In break from precedent, Netflix announces exclusive theatrical windows for ‘Roma,’ ‘The Ballad of Buster Scruggs’ and ‘Bird Box’
In the latest seismic shift in the ever-evolving landscape of film distribution, Netflix announced Wednesday that it will offer exclusive theatrical engagements for three of its upcoming releases: Alfonso Cuarón’s autobiographical drama “Roma,” the Coen brothers’ Western anthology film “The Ballad of Buster Scruggs” and Susanne Bier’s thriller “Bird Box.”
For Netflix, the decision marks a major break from its long-held commitment to a streaming-centric release in which films debut simultaneously in theaters and via the Netflix service, if they receive a theatrical release at all.
Up to now, Netflix’s adherence to that approach has been seen by some in Hollywood as posing an existential threat to the traditional theatrical film experience — and has perhaps stymied the streaming service in its hopes of earning major Oscar recognition for critically acclaimed titles including “Beasts of No Nation” and “Okja.”
Cuarón’s poetic, black-and-white “Roma,” which has received rapturous reviews on the festival circuit since its debut in August at Venice Film Festival, will have exclusive theatrical engagements beginning Nov. 21 in New York, L.A. and Mexico, with additional locations to follow. The film will be available for streaming on Netflix on Dec. 14 along with an expanded theatrical release in the U.S. and international markets. In total, Netflix says the film will be theatrically released in over 20 territories globally, with 70 mm presentations also planned.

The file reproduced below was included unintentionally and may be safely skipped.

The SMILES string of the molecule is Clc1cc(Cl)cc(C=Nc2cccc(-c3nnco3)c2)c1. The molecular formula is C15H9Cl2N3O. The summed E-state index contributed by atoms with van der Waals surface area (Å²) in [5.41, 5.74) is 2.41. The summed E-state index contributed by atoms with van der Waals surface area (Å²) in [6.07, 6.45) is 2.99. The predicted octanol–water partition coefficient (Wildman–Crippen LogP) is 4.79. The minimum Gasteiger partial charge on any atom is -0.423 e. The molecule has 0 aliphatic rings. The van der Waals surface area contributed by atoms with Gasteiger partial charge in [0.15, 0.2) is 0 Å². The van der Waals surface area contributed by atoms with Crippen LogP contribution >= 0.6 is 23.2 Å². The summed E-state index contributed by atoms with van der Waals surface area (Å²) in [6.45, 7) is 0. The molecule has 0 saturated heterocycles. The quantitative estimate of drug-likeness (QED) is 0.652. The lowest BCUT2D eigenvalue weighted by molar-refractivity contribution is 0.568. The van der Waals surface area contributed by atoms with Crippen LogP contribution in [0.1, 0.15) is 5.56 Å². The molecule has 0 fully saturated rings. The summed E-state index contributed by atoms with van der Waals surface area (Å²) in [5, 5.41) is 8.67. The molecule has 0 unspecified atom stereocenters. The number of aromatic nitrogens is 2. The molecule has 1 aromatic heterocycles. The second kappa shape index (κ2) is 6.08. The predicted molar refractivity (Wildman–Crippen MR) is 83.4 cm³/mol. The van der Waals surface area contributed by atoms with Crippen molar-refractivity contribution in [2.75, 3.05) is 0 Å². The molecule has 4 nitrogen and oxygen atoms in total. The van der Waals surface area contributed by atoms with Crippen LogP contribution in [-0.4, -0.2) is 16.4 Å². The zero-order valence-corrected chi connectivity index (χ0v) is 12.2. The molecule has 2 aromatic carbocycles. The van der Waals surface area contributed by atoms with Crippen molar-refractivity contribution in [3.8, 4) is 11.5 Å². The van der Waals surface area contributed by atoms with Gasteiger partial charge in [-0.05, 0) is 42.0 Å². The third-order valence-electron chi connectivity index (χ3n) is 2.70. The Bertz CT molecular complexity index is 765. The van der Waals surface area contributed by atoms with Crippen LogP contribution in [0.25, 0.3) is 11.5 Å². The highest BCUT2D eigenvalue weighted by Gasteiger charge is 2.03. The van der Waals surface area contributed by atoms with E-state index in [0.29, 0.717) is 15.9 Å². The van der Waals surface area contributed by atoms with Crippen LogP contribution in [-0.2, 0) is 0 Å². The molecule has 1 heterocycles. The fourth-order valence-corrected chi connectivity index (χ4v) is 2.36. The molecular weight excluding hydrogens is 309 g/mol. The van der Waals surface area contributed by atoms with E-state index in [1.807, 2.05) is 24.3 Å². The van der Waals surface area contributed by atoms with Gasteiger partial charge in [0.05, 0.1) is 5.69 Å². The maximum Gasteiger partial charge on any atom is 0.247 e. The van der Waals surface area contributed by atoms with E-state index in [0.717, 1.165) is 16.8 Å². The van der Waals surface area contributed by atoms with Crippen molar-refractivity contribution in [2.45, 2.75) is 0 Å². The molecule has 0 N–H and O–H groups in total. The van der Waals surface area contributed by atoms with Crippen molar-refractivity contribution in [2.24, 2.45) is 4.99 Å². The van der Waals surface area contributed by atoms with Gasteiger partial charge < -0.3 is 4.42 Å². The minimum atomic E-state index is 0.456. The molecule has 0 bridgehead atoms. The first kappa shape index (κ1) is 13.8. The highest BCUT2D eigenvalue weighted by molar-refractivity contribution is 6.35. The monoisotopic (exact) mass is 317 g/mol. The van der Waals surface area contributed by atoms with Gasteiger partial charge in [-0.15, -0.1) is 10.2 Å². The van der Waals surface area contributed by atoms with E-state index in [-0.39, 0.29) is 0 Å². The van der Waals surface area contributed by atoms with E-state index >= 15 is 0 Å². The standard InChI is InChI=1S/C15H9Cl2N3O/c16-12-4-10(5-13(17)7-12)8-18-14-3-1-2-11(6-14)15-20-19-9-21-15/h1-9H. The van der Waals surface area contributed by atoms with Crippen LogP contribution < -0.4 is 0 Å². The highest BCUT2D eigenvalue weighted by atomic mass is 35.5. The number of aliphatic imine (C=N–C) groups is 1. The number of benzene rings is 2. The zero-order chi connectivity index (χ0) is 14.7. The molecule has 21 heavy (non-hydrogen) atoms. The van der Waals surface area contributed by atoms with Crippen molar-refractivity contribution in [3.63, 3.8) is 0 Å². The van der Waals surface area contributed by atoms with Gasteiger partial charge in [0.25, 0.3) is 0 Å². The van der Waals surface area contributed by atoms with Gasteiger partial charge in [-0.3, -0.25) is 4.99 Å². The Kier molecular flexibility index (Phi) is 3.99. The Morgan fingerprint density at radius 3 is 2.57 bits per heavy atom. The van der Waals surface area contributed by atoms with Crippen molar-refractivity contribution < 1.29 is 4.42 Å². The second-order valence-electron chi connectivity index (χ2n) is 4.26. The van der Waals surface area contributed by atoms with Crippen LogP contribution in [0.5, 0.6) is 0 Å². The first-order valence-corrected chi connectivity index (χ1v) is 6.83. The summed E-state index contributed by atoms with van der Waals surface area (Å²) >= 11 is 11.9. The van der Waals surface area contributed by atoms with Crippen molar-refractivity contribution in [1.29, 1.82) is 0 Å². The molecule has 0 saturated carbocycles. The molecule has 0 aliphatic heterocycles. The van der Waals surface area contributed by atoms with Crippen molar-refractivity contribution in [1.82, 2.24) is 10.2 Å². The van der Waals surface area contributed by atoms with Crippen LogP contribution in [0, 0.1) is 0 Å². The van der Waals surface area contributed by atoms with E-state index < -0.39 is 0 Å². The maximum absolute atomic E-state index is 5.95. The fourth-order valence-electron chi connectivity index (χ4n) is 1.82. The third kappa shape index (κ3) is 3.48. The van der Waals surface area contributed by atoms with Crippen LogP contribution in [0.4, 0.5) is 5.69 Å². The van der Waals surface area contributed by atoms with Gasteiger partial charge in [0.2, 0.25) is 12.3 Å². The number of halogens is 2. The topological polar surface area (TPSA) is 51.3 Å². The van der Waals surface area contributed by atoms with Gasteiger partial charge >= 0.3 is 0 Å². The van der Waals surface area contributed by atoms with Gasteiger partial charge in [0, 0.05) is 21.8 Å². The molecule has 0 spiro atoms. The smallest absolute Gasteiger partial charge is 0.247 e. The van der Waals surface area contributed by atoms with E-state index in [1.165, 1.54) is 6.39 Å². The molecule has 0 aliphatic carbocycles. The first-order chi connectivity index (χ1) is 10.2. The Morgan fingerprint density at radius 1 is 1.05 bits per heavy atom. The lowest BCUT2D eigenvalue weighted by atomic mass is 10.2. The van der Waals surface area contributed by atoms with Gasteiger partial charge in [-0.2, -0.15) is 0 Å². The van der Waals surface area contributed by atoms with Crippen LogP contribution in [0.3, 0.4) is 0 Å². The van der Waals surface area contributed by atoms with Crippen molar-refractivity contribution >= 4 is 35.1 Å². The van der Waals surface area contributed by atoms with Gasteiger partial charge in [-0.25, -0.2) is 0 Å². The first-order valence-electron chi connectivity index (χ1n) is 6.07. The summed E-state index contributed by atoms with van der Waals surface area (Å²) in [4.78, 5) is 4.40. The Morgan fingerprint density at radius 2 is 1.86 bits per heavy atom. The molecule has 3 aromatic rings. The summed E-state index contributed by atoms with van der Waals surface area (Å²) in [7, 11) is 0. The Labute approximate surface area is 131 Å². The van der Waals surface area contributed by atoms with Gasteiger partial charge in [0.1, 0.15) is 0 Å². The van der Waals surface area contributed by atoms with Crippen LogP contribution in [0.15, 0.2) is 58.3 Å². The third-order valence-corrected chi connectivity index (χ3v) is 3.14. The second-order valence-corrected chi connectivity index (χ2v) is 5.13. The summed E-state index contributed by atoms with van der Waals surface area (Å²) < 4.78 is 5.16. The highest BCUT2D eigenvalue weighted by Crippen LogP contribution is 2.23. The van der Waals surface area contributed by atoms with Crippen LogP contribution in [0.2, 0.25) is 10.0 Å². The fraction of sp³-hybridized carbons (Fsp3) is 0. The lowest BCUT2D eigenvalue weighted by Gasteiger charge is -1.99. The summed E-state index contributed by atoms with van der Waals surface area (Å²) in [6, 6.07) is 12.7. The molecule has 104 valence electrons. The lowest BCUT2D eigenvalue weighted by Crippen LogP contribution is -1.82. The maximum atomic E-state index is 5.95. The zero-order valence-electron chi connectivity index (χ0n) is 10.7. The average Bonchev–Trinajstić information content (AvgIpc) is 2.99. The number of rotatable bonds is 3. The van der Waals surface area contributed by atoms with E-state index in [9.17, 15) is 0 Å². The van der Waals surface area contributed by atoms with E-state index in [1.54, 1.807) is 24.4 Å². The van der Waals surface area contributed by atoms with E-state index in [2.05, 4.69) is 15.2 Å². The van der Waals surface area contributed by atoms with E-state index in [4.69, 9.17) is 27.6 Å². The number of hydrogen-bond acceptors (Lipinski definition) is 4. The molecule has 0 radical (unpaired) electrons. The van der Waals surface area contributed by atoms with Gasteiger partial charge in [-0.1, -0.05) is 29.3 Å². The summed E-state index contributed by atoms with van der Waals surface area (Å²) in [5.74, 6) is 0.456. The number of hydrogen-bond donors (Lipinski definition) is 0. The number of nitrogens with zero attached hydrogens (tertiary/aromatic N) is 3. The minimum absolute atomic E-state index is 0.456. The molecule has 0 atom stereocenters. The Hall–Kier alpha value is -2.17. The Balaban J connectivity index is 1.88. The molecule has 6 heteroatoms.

The Coens’ “The Ballad of Buster Scruggs” will have exclusive limited theatrical runs in L.A., New York, San Francisco and London on Nov. 8 before being released via streaming and in theaters in other cities Nov. 16.
Bier’s “Bird Box,” which stars Sandra Bullock, Trevante Rhodes and John Malkovich, will play exclusively in L.A., New York, San Francisco and London on Dec. 13 before being released via streaming and in a wider theatrical release Dec. 21. That film is set for a world premiere at the upcoming AFI Fest in Los Angeles.
“Netflix’s priority is our members and our filmmakers, and we are constantly innovating to serve them,” Scott Stuber, the head of Netflix’s film division, said in a statement. “Our members benefit from having the best quality films from world class filmmakers and our filmmakers benefit by being able to share their artistry with the largest possible audience in over 190 countries worldwide.”
Indeed, for the filmmakers, Netflix’s decision to break from precedent is undoubtedly welcome and is particularly likely to provide a significant boost to the awards prospects for “Roma,” which won the Golden Lion in Venice and is viewed by many as representing Netflix’s first shot at earning a best picture Oscar nomination.
“The whole idea is trying to get not only a theatrical release but the best theaters possible,” Cuarón told The Times in September at the Telluride Film Festival. “The ideal theaters would be with HDR Dolby projections and with Atmos sound because that’s the ultimate experience to watch the film.”